Personalization through Programmability

By: Travis Ewert, Tim Nice

Within the networking industry today, the confluence of open networking, software-defined control automation, and analytics-driven management has resulted in many definitions of what we all refer to as ‘Programmable Networking.’ You will see versions of this across service providers and suppliers showing up as Intelligent Networking, Adaptive Networking, SW-Driven, Intent Based Networking, Control and Feedback Loop, and on and on.

What these all have in common is agility and the ability to act quickly, easily, and with speed. Although all of this verbiage is common in root definition and intent, there is not consistency in describing what this means to the user and overall experience and value created for them.

The ultimate business driver should be that of Customer Experience (CX) and how all of these advanced networking paradigms can be leveraged to provide the ultimate CX. More specifically, allowing the network operator to be able to custom-define the experience (for themselves, their end customers, their partners, and so on). Enter the Customer Defined Experience (CDX)™, which is the enabler for the customer to truly personalize their experience to their unique network and customer needs. When the customer can define inputs, business rules, and outcomes for their network, services, and corresponding automation, a truly differentiated CX can be delivered.

Customer Defined Experience

A Customer Defined Experience brings together and enables the unique needs of the customer, and the technical aspects to meet those needs. It matches these to the expectations of the customer in a simple and seamless way. Similar to today’s smartphone, an individual user decides what apps they need, how they are organized and used, what notifications are enabled, and much more.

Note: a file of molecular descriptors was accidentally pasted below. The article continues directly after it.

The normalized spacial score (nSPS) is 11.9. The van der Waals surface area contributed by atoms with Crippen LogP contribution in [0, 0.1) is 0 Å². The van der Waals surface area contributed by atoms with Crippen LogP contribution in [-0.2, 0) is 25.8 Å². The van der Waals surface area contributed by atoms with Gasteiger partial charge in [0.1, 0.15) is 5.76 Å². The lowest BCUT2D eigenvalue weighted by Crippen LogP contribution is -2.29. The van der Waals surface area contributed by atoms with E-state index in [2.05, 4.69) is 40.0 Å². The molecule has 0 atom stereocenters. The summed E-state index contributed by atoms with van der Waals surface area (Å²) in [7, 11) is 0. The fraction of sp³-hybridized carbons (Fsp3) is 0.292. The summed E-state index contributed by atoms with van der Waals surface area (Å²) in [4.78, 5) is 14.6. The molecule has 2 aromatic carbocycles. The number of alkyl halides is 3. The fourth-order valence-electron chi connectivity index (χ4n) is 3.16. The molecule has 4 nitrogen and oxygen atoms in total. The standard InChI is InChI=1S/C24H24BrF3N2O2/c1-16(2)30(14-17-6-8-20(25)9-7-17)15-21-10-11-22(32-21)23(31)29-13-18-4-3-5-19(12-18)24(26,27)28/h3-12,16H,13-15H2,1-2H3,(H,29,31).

There are some distinct challenges to overcome when creating a personalized experience around automation. The first challenge is to build a strategic awareness that this personalization will be required for the employees of network operators along with the option to extend it to their end customers. The second challenge is to settle upon core features and how the customer would effectively use them. Lastly, it is important to deliver on these uniquely personal expectations in a way that can be componentized and scale for today’s digital transformation initiatives. 

Going back to the smartphone example, CDX addresses this with a simple approach. Core features (network automation apps) should work right out of the box, be simple and intuitive, and provide a layer of customization to serve the needs of the user. Essentially this gives the right level of control to the right people at the right time, which is needed in order to create the ideal experience. See Figure 1 on CDX.

Customer – Always start with the customer. This is more than a guiding principle and applies to all of these coined terms (CX, DX, UX). In our complex world of network hardware and software, the human factor is still critical to making good business decisions. It is important to remember who is using the tool, what their specific needs are, and how you can maximize the value you provide for them.  

Defined – Every network is different, and every customer is different, so your platform should be flexible enough to fit the unique demands. An on-demand and personalized platform to suit the specific needs of the individual user roles and network is critical (as programmed by the customer or user). Most of us are used to living in a data-rich world but getting through the noise and understanding what data is important and getting this at the right level of detail to the right person can seem next to impossible. Most off-the-shelf solutions aren’t flexible enough, and we know that


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